Presentation on theme: "Are Europeans Lazy ? Or Americans Crazy? Final Remarks Guido Tabellini."— Presentation transcript:
Are Europeans Lazy ? Or Americans Crazy? Final Remarks Guido Tabellini
2 Tastes or Opportunities? Different time use across & within countries Different tastes? => no strong policy implications externalities internalized by unions Different opportunities? => remove distortions taxes, wrong institutions
3 Tastes or opportunities? Hard to discriminate No simple correlation between outcomes and institutions / taxes Employment rates: –cross country differences mainly in specific groups women, elderly, young employment rates of prime age males same everywhere –culture correlated with group employment rates Algan and Cahuc (2005)
4 Are people happier if they work less? WWS collects data on “life satisfaction” 4 waves (1980-2000), about 60 countries Can we measure happiness? genes / culture / quality of govt…… Focus on gender differences in happiness within countries Are they explained by labor market outcomes / time use?
6 Unemployment, not time use explains happiness
7 Implications Focus on extensive margin more than intensive one Focus on Unemployment more than time use Worry if U concentrated in specific groups Don’t intervene to alter time allocations –perhaps Dutch or Italian mothers are happier at home? –do we really need a subsidy for mkt child care?
8 A “Panglossian” view? not for continental EU Low average mkt time also reflects insiders’ rents generous early retirement / high youth unemployment inflexible working / contractual arrangements Systematic over-representation of “insiders” in collective bargaining & in politics (Alesina et al.) Bargaining system: –born to protect labor against capital –now exploited by insiders at expenses of outsiders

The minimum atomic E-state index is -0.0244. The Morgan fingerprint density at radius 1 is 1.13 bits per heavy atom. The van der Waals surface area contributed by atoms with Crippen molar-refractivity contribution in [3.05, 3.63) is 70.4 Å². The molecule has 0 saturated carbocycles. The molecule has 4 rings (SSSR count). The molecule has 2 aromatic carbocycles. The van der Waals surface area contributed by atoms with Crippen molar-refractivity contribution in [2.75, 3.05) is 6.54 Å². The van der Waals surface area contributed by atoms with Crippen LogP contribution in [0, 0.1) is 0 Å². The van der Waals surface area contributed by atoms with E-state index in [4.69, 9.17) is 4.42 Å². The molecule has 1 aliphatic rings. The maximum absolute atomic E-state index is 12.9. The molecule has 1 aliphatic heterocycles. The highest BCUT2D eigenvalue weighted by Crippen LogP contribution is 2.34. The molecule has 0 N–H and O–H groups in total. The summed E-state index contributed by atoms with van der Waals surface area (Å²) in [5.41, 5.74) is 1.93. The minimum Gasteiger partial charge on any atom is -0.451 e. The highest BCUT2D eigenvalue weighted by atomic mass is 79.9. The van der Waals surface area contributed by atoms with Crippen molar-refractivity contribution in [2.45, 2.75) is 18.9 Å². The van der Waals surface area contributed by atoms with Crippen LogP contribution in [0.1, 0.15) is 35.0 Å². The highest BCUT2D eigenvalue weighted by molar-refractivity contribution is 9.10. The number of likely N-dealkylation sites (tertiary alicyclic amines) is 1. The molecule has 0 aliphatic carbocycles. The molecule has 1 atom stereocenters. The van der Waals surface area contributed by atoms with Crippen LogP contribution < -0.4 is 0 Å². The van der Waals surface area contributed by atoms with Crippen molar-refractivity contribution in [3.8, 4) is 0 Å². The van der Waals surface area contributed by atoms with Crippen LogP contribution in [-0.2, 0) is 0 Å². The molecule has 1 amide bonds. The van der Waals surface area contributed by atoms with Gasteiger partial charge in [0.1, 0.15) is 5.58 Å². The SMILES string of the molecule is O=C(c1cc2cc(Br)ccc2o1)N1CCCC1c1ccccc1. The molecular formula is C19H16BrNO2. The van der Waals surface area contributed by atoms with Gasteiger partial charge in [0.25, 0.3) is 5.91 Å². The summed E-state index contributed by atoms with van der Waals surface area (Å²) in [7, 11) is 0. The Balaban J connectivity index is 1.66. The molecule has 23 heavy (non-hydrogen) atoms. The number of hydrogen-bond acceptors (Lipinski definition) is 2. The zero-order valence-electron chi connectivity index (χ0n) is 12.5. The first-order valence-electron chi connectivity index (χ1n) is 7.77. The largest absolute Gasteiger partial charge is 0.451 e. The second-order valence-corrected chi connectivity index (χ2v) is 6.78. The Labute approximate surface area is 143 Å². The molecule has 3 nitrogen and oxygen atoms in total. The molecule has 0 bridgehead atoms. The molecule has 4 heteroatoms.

9 Do we need govt. regulation of working time? Original protection of workers against exploitation by capital Likely to be misused to benefit insiders and hurt outsiders (France) Working time arrangements should be left to private negotiations between firms and unions But private negotiations distorted if unions represent narrow insiders’ interests
10 Key challenge for continental EU How to reduce influence of insiders Broaden interests represented by unions? –Eg. surge of part time work in the Netherlands –Northern Europe Allow firms and workers to opt out of collective agreements? –Germany